If the ERA gets approval for this plant, it would be devastating for both wildlife and locals who need tourism.  Across many sectors, there’s growing outcry that this damming of the river which feeds the Murchison Falls is a bad idea.

    And the wildlife and locals in Murchison Falls need support from outside Uganda to stop the building of the plant.

    There needs to be a global response which emphasise the importance of this national park – and others like it.   We all need to make it clear that protecting Uganda’s biodiversity is important to all of us, not just Uganda.

    Will you add your support?   The Wildlife Conservation Society is asking as many people as possible to speak up by 3 July so that they can delivery comments to the ERA

    Please show your support.  Let the ERA know the plans for a new dam should not go ahead.

    Give your support to wildlife and sign here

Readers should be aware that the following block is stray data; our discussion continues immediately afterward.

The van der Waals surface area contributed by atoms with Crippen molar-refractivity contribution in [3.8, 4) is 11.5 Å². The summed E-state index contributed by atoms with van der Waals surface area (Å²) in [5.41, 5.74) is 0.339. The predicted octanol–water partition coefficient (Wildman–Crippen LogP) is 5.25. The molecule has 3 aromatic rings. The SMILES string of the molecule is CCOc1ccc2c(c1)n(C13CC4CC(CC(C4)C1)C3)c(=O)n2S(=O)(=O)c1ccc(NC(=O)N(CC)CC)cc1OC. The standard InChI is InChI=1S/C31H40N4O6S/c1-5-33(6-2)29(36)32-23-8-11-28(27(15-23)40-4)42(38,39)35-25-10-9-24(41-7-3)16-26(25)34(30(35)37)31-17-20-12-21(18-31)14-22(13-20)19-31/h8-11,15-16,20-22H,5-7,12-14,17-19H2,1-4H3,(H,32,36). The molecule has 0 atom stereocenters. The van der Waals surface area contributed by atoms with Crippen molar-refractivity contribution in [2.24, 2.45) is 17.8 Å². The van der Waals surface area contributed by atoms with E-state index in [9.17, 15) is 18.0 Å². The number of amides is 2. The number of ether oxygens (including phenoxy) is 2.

5. Water flow lessens animal-human conflict in Liwonde National Park, Malawi

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    Water flow lessens animal-human conflict in Liwonde National Park, Malawi

    We all need water, humans and animals.

    So what happens when there is competition between humans and animals for water?

    Liwonde National Park in Malawi is home to over 10,000 different species.   Black rhinos, elephants, zebras and baboons are among them – the place is a biodiversity hotspot.

    The Shire River passes through the area, and is a vital life source for all the animals there.